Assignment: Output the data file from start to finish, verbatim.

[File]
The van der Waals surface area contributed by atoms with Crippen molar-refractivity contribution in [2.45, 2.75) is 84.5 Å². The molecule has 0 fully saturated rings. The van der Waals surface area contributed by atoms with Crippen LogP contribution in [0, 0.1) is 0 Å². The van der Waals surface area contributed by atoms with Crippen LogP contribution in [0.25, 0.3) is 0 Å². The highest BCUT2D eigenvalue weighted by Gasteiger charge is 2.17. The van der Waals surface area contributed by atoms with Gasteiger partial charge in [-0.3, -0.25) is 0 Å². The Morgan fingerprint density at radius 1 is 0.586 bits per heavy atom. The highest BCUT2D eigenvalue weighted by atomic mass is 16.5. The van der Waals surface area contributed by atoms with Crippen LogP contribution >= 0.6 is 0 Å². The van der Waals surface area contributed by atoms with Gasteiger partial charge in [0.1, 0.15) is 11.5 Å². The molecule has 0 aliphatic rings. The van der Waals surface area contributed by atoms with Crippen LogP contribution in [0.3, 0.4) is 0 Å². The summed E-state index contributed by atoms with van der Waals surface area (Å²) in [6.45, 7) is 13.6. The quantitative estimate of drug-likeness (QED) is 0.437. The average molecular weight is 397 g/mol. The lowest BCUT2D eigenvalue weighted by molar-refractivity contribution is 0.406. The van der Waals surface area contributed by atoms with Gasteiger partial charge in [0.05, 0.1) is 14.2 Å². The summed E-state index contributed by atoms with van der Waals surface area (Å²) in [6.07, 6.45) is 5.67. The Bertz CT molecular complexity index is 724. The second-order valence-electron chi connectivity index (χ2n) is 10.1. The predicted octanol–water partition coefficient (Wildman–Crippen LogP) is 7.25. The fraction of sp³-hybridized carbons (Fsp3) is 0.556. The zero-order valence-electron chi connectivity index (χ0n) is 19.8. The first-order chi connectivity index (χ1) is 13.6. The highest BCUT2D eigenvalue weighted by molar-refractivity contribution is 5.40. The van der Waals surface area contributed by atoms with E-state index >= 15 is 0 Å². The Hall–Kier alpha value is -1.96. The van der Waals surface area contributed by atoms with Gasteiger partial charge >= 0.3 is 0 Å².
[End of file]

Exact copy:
The van der Waals surface area contributed by atoms with Crippen molar-refractivity contribution in [2.45, 2.75) is 84.5 Å². The molecule has 0 fully saturated rings. The van der Waals surface area contributed by atoms with Crippen LogP contribution in [0, 0.1) is 0 Å². The van der Waals surface area contributed by atoms with Crippen LogP contribution in [0.25, 0.3) is 0 Å². The highest BCUT2D eigenvalue weighted by Gasteiger charge is 2.17. The van der Waals surface area contributed by atoms with Gasteiger partial charge in [-0.3, -0.25) is 0 Å². The Morgan fingerprint density at radius 1 is 0.586 bits per heavy atom. The highest BCUT2D eigenvalue weighted by atomic mass is 16.5. The van der Waals surface area contributed by atoms with Crippen LogP contribution >= 0.6 is 0 Å². The van der Waals surface area contributed by atoms with Gasteiger partial charge in [0.1, 0.15) is 11.5 Å². The molecule has 0 aliphatic rings. The van der Waals surface area contributed by atoms with Crippen LogP contribution in [0.3, 0.4) is 0 Å². The summed E-state index contributed by atoms with van der Waals surface area (Å²) in [6.45, 7) is 13.6. The quantitative estimate of drug-likeness (QED) is 0.437. The average molecular weight is 397 g/mol. The lowest BCUT2D eigenvalue weighted by molar-refractivity contribution is 0.406. The van der Waals surface area contributed by atoms with Gasteiger partial charge in [0.05, 0.1) is 14.2 Å². The summed E-state index contributed by atoms with van der Waals surface area (Å²) in [6.07, 6.45) is 5.67. The Bertz CT molecular complexity index is 724. The second-order valence-electron chi connectivity index (χ2n) is 10.1. The predicted octanol–water partition coefficient (Wildman–Crippen LogP) is 7.25. The fraction of sp³-hybridized carbons (Fsp3) is 0.556. The zero-order valence-electron chi connectivity index (χ0n) is 19.8. The first-order chi connectivity index (χ1) is 13.6. The highest BCUT2D eigenvalue weighted by molar-refractivity contribution is 5.40. The van der Waals surface area contributed by atoms with E-state index >= 15 is 0 Å². The Hall–Kier alpha value is -1.96. The van der Waals surface area contributed by atoms with Gasteiger partial charge >= 0.3 is 0 Å².